Labour MPs' anger over royal pay agreement

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The Independent Online
LABOUR MPs were furious yesterday after realising they had denied themselves the right to scrutinise the pounds 9m a year paid to the Royal Family until the next century. But the Treasury insisted that MPs had been given the chance to oppose a deal setting the Civil List every 10 years - and had not taken it.

The dispute comes against a background of concern about open government, erupting after it emerged, as predicted in the Independent last month, that Sir John Bourn, the Comptroller and Auditor General, who scrutinises Whitehall spending, has no statutory power to launch investigations into how the pounds 9.8m Civil List allocation is spent.

Under the Commons-approved agreement with Buckingham Palace two years ago, the Queen and other members of the Royal Family get an annual 7.5 per cent pay rise - well above the current inflation rate - until 2000. The agreement also returned royal finances to the system that prevailed before 1975, when soaring inflation forced an annual review.

The agreement was introduced by Margaret Thatcher, then Prime Minister, in a statement to MPs and approved by Mr Major, then Chancellor of the Exchequer. It went through Parliament on a negative resolution, prompting complaints yesterday that it was not adequately debated.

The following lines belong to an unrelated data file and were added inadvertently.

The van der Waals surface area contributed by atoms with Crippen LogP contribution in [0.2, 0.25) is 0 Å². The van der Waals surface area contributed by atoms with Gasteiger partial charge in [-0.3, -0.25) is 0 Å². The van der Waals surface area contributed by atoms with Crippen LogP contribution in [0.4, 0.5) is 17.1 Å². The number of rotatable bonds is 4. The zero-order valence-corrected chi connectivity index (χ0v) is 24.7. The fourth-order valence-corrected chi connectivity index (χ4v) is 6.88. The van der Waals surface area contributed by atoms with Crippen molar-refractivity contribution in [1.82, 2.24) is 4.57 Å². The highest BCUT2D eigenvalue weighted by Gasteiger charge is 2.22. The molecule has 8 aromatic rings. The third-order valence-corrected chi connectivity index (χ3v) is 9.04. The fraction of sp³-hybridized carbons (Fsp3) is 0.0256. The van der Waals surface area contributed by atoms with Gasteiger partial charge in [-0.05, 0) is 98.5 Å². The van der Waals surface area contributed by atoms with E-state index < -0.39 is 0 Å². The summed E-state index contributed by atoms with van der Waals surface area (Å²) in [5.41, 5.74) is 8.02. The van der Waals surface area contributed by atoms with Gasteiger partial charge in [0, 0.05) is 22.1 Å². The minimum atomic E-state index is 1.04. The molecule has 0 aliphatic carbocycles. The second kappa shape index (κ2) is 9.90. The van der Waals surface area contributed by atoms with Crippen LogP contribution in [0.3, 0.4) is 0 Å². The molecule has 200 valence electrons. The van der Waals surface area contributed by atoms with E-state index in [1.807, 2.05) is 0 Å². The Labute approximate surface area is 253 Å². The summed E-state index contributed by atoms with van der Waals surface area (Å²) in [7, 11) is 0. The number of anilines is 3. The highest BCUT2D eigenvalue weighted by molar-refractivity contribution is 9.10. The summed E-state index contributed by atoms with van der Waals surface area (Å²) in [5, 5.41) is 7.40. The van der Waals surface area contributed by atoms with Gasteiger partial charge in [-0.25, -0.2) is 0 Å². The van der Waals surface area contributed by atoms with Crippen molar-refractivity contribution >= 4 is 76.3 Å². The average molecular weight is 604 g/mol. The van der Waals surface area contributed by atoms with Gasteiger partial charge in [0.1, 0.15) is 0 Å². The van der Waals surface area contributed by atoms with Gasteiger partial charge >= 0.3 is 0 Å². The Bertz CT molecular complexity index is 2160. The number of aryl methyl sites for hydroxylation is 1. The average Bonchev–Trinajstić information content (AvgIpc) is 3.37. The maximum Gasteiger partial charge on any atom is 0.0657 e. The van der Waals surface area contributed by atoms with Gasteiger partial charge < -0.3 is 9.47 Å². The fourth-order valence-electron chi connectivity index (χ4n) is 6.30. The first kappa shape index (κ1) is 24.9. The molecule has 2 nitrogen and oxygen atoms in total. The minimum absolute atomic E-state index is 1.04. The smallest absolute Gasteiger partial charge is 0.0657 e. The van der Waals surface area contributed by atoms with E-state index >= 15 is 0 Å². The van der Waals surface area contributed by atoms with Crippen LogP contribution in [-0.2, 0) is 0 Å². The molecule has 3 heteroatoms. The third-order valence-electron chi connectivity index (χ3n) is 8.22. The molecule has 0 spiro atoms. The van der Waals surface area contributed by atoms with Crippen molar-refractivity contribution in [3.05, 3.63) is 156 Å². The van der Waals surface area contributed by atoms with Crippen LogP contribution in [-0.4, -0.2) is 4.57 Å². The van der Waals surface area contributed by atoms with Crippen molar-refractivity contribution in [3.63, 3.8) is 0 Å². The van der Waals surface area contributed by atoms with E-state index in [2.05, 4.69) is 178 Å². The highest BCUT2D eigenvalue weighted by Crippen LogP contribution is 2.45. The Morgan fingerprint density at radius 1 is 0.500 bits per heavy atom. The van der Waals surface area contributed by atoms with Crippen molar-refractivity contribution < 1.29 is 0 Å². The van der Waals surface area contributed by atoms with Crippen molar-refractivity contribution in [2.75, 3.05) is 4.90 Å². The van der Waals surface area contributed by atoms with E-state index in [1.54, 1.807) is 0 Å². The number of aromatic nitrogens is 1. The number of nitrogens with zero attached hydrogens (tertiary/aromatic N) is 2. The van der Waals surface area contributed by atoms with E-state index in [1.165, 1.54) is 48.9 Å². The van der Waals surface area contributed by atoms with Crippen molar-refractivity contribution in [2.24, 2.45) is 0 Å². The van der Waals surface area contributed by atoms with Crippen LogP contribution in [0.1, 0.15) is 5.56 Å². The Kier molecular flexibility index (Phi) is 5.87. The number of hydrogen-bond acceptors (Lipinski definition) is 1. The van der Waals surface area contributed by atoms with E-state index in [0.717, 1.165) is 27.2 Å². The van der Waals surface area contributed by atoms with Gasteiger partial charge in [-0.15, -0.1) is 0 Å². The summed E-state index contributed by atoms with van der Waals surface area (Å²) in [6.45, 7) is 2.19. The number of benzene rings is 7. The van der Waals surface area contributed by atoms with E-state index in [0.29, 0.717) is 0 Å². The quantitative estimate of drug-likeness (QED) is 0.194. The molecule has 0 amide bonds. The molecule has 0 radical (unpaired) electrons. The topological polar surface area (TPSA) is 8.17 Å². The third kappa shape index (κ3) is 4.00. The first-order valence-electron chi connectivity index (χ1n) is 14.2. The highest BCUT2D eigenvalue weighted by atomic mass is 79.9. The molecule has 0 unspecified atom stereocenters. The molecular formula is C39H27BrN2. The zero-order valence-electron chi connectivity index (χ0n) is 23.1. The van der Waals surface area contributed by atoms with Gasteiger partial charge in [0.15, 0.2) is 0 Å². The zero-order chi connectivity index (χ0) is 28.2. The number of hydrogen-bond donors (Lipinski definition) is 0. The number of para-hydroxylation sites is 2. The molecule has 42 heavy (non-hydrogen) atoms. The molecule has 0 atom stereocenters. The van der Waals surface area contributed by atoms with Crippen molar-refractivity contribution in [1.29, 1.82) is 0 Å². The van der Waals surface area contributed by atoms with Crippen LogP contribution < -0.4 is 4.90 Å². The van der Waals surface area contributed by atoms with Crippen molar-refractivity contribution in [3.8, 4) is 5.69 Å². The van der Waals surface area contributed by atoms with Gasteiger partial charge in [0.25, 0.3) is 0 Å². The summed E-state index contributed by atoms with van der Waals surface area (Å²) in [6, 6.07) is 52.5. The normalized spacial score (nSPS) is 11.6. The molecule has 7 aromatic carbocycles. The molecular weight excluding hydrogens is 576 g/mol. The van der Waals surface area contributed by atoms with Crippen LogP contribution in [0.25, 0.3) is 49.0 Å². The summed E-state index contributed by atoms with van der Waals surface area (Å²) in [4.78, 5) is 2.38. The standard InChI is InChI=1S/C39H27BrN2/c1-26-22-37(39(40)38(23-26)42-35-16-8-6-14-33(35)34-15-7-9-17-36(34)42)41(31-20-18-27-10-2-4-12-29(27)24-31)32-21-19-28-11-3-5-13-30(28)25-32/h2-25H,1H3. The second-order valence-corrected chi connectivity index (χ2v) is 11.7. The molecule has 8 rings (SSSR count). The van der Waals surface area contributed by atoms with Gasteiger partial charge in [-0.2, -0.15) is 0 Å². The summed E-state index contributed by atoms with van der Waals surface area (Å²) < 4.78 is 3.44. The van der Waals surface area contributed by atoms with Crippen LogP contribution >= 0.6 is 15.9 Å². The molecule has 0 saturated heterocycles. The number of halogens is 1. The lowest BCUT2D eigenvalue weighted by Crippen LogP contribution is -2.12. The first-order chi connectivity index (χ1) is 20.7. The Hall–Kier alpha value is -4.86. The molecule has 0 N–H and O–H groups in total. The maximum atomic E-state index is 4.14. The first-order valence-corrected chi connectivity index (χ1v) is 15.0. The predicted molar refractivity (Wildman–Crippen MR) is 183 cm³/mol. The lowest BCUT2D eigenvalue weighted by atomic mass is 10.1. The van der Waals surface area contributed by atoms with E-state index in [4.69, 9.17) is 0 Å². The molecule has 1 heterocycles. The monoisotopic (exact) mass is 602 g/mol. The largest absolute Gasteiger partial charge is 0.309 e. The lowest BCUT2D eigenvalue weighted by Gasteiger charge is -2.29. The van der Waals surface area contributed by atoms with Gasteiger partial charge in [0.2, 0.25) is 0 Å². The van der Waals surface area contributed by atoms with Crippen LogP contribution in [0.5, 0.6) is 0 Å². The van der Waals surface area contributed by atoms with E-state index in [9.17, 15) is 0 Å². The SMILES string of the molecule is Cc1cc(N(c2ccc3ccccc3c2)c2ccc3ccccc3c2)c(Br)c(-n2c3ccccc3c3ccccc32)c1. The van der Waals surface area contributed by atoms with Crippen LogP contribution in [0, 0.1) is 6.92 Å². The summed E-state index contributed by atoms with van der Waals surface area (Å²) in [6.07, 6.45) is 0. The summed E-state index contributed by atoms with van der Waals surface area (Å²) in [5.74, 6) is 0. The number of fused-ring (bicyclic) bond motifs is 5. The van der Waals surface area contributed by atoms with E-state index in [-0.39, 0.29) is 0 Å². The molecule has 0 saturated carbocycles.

But while Terry Davis, a Labour member of the all-party public accounts committee, the Commons spending watchdog to whom Sir John submits his reports, predicted 'an almighty row', the Treasury insisted there was 'generally a warm welcome for Mrs Thatcher's statement from MPs'.

Mr Davis accused Mr Major of 'pulling the wool over the eyes of Parliament' and claimed Mrs Thatcher evaded questions about Parliamentary scrutiny.

Hansard records of Mrs Thatcher's statement show Neil Kinnock replying: 'There will be widespread support.'

David Nicholson, a Conservative member of the accounts committee, said: 'I am inclined to . . . ask whether all members of the Royal Family are well served by their advisers, particularly their media advisers.' But he emphasised: 'My initial view is that I am not sure how the PAC or indeed the National Audit Office (headed by Sir John) would go about an exercise like this.'